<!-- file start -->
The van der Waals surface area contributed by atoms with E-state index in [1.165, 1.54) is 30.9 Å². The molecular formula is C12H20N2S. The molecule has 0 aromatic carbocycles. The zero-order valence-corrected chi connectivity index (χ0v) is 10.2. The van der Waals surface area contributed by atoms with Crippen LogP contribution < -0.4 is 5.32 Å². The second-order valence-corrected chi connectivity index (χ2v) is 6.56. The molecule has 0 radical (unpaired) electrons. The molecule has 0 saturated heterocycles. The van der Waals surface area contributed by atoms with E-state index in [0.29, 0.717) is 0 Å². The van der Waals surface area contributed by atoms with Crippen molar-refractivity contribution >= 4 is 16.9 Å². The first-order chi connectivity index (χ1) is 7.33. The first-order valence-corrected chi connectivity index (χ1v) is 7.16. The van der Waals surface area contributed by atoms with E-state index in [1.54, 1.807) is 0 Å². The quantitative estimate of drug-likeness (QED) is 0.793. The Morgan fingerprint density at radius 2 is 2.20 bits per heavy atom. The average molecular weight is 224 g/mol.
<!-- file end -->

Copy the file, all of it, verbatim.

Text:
The van der Waals surface area contributed by atoms with E-state index in [1.165, 1.54) is 30.9 Å². The molecular formula is C12H20N2S. The molecule has 0 aromatic carbocycles. The zero-order valence-corrected chi connectivity index (χ0v) is 10.2. The van der Waals surface area contributed by atoms with Crippen LogP contribution < -0.4 is 5.32 Å². The second-order valence-corrected chi connectivity index (χ2v) is 6.56. The molecule has 0 radical (unpaired) electrons. The molecule has 0 saturated heterocycles. The van der Waals surface area contributed by atoms with E-state index in [0.29, 0.717) is 0 Å². The van der Waals surface area contributed by atoms with Crippen molar-refractivity contribution >= 4 is 16.9 Å². The first-order chi connectivity index (χ1) is 7.33. The first-order valence-corrected chi connectivity index (χ1v) is 7.16. The van der Waals surface area contributed by atoms with E-state index in [1.54, 1.807) is 0 Å². The quantitative estimate of drug-likeness (QED) is 0.793. The Morgan fingerprint density at radius 2 is 2.20 bits per heavy atom. The average molecular weight is 224 g/mol.